Hulu Plus’ repertoire of entertainment is getting an injection from CBS in the form of classic shows. CBS has agreed to add more programming to the mix in the form of 2,600 episodes–including classics such as The Brady Bunch, Cheers, Happy Days, Everybody Loves Raymond, and The United States of Tara. On the kids side of the spectrum, Hulu is planning an expansion and has signed a deal to be the exclusive U.S. distributor of The Doozers, a spinoff of the popular ‘80s show Fraggle Rock.
Archive for category: Home Theatre
SIM2 multimedia is a name you may not be familiar with…but home theater enthusiasts may want to pay attention, as they have just launched a new line of next-generation DLP projectors bringing home cinema to new heights. The italian manufacturer, known for video performance and innovation, has released its latest lineup of 3-chip DLP projectors to bring Hollywood-quality movie experiences to your home. Promising state-of-the-art image quality, the new Grand Cinema projectors may be a bit hard on the wallet for some (with prices ranging from $26,000 to $120,000); but for those with the means, as well as the space, they could be the perfect centerpiece for your home theater. For more on the new offerings from SIM2, check the full release after the jump.
Do you like singing? Do you like your friends yelling notes that sort of resemble sounds that may or may not be in the song you were attempting to recreate? Then you need to check out Singing Machine’s newest addition: “The Home.” Built with fun and convenience in mind, The Home is a big party in a relatively small package. Featuring dual functionality as both a Bluetooth speaker and a karaoke machine, The Home offers instant access to over 8000 HD karaoke music videos while connecting to your home theater via HDMI. A sleek remote (that also functions as a mic) rounds out the features and helps create a seamless experience from selecting a song to singing it. The Home retails for $299 and can be found at BestBuy.com or your local Best Buy store.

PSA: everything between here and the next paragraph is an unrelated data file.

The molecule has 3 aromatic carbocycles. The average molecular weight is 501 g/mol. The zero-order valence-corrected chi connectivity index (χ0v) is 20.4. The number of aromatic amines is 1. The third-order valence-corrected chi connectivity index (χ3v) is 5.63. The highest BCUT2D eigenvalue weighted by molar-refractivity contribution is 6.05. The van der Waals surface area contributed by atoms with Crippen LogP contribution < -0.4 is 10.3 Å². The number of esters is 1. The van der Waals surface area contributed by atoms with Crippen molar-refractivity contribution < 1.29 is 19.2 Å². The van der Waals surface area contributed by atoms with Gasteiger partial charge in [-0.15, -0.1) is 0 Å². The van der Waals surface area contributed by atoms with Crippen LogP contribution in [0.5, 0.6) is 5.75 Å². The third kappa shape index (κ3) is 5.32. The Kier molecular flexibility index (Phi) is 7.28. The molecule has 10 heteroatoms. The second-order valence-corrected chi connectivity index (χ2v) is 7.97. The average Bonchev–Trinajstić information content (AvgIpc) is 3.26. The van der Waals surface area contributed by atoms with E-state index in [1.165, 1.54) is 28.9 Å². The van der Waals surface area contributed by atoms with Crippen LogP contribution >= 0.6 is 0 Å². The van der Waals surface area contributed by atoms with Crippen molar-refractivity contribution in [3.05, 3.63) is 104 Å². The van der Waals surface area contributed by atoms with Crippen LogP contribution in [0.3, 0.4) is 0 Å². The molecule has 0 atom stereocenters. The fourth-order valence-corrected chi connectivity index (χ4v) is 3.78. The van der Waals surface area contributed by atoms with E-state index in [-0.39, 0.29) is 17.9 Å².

Sure, it’s fun to read all of the latest tech news and reviews; but while in your car, wouldn’t it be easier (and safer) to simply listen to us? Well you can…on YourTechReport Radio–every Saturday at 1pm Eastern on SiriusXM channel 167. On this week’s show, Marc and I will fill you in on Samsung’s new Galaxy Round–the first smartphone with a flexible display; we’ll also be giving you the latest news from Apple and Microsoft, as well as answering your questions in our “You Asked for It” segment. For those without a SiriusXM subscription, we’ll be posting the show right here after it airs.
Apple TV finally got its rumored software update bringing iTunes Radio, AirPlay from iCloud, and new channels to the “hobby” device. Version 6.0 allows you to browse and buy music from the iTunes Store, sync podcasts across your Apple devices, view photos and videos from your Photostream, and a couple of more goodies under the hood. The UI itself has not changed much, making it a breeze to navigate if you already know your way around. Check it out, and let us know what you think!
[Updated: Apple has silently pulled the update after reports that it rendered some Apple TV devices locked up and bricked.]
The message I was greeted with upon turning on my Xbox 360 today represented more than just an update to my dashboard–it represents a huge shift in Microsoft’s console business model, as “Microsoft Points” no longer exist. You heard that right…from this point on (assuming you’ve received the Fall Dashboard Update that’s rolling out as you’re reading this), all transactions made through Xbox Live will now be made in your local currency instead of with MS Points. As for your existing points? Don’t worry…they haven’t gone anywhere; as soon as you go to make a purchase, the system notifies you of the switch and converts your existing points into their equal value in your local currency. Also, if you still have Microsoft Points gift cards that you haven’t used, they will also convert to the proper dollar amount once you’ve entered the code through Live. Sure, I’ll miss the carefree feeling of spending points as if they had no real monetary value–but I won’t miss having to buy more points than I needed simply because I was a few points short when trying to make a purchase.
While there were a number of exciting announcements today (really confirmations) about Android 4.3 and the Nexus 7, one piece of gear actually took me by surprise. Google is making another push into our living rooms.